Massage Therapy

Marlies Russell RMT B.A.

Marlies Russell RMT B.A.

 

Book a Massage Therapy appointment with Marlies Online
Or call: 250.483.7727

 

 

 

 

 

 

Massage Therapy - Interactive Flex MassageMassage Therapy has become an integral part of alternative health care in Canada, and has been utilized all over the world for centuries with a common goal, to restore health & wellness to the body, mind and spirit.  Massage Therapy uses a variety of techniques that have been proven effective based on research trials and clinical application.  Massage therapists are highly trained in many areas of alternative medicine including orthopedic and postural assessment, remedial exercise, neurology, pathology, anatomy and physiology.

Massage therapists are also trained to recognize when treatment may be contraindicated or when precautions should be taken with certain health conditions. For example, applying heat to the torso of a person with hypertension can cause blood pressure to rise and therefore increases risk of stroke and heart attack.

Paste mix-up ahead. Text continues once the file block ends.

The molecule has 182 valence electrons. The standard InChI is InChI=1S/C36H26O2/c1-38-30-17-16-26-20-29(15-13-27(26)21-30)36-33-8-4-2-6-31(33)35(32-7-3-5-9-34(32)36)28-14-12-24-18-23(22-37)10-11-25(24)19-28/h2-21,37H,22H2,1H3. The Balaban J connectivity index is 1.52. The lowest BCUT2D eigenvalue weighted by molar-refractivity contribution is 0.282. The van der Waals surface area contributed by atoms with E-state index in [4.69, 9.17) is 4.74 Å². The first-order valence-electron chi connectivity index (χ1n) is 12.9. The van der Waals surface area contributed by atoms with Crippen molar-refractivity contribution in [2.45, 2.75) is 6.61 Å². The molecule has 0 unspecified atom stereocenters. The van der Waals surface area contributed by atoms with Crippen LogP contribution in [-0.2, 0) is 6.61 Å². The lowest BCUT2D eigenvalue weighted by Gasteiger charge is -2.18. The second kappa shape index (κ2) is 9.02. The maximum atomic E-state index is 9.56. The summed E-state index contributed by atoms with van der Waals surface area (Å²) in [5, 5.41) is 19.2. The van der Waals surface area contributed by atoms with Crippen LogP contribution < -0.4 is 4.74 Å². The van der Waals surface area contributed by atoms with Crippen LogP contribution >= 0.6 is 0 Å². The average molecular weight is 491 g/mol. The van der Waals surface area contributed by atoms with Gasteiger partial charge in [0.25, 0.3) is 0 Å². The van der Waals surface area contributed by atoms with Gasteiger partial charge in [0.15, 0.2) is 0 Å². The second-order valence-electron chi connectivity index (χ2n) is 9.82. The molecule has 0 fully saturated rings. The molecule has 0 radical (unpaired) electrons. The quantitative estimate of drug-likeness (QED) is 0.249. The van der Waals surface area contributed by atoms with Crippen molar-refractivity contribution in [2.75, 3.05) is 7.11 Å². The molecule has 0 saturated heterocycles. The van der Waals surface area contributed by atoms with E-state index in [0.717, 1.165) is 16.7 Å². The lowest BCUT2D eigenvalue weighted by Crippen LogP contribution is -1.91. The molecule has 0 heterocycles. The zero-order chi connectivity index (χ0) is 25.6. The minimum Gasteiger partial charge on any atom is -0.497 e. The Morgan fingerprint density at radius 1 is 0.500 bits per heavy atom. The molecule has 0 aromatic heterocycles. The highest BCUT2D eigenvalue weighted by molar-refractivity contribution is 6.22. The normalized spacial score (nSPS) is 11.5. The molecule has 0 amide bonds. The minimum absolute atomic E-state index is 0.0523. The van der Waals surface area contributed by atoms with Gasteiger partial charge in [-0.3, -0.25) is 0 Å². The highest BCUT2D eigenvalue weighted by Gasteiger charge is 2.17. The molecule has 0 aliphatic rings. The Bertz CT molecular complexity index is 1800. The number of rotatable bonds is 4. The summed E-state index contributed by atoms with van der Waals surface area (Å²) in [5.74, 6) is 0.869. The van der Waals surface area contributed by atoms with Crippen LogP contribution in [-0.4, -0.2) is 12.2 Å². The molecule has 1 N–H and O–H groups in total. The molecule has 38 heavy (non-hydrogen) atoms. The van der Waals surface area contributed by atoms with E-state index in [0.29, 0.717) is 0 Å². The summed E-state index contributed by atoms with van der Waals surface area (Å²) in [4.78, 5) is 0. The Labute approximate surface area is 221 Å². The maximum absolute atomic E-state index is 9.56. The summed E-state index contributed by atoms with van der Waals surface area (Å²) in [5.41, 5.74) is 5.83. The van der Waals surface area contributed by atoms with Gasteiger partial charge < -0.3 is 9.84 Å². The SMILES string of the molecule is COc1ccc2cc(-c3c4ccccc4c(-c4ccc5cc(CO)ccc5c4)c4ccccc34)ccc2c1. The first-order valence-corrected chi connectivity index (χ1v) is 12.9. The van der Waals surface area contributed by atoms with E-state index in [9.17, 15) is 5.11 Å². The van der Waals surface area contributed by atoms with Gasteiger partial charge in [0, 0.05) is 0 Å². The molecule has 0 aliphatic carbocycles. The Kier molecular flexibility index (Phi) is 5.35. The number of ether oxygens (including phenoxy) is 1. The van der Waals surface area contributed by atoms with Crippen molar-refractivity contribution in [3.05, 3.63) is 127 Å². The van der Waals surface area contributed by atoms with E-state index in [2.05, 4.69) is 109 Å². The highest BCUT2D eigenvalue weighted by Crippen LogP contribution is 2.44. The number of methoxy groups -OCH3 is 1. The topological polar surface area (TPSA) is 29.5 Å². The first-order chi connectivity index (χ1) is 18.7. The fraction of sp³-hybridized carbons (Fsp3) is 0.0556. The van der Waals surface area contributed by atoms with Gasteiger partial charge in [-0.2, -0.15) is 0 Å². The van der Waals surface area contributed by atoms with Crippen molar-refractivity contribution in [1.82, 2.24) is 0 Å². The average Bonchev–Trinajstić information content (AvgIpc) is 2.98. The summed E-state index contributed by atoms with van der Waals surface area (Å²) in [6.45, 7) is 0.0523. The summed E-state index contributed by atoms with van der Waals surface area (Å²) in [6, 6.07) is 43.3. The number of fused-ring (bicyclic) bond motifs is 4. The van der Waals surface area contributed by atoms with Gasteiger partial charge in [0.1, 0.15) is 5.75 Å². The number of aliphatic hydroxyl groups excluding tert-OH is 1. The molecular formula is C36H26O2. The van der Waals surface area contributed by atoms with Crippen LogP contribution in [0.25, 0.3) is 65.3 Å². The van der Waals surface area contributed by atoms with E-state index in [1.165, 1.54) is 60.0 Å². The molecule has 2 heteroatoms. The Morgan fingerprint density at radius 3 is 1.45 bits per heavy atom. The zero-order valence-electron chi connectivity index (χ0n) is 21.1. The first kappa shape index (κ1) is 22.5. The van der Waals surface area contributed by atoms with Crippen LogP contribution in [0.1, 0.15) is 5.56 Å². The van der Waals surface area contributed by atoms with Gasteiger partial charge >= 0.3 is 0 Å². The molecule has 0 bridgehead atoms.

The rigorous educational training standards for massage therapy in BC were modified in 2012, moving from a 3000 hour program that included 1000 hours of clinical hands-on experience to a competency-based program.  The  purpose of this change was to allow more national transportability of the field and a regulated standard of education across the country. In addition to the extensive training, all practitioners are required to complete a provincial board-certified examination, administered by the College of Massage Therapists of BC in accordance with the Health Professions Act of BC.  These rigorous standards are in place to ensure that only qualified and knowledgable healthcare professionals may use the designation “Registered Massage Therapist.”  Massage therapists are also mandated to participate in continuing education courses to ensure current learning and skills.  These high standards ensure that you will always receive safe, smart and effective health care.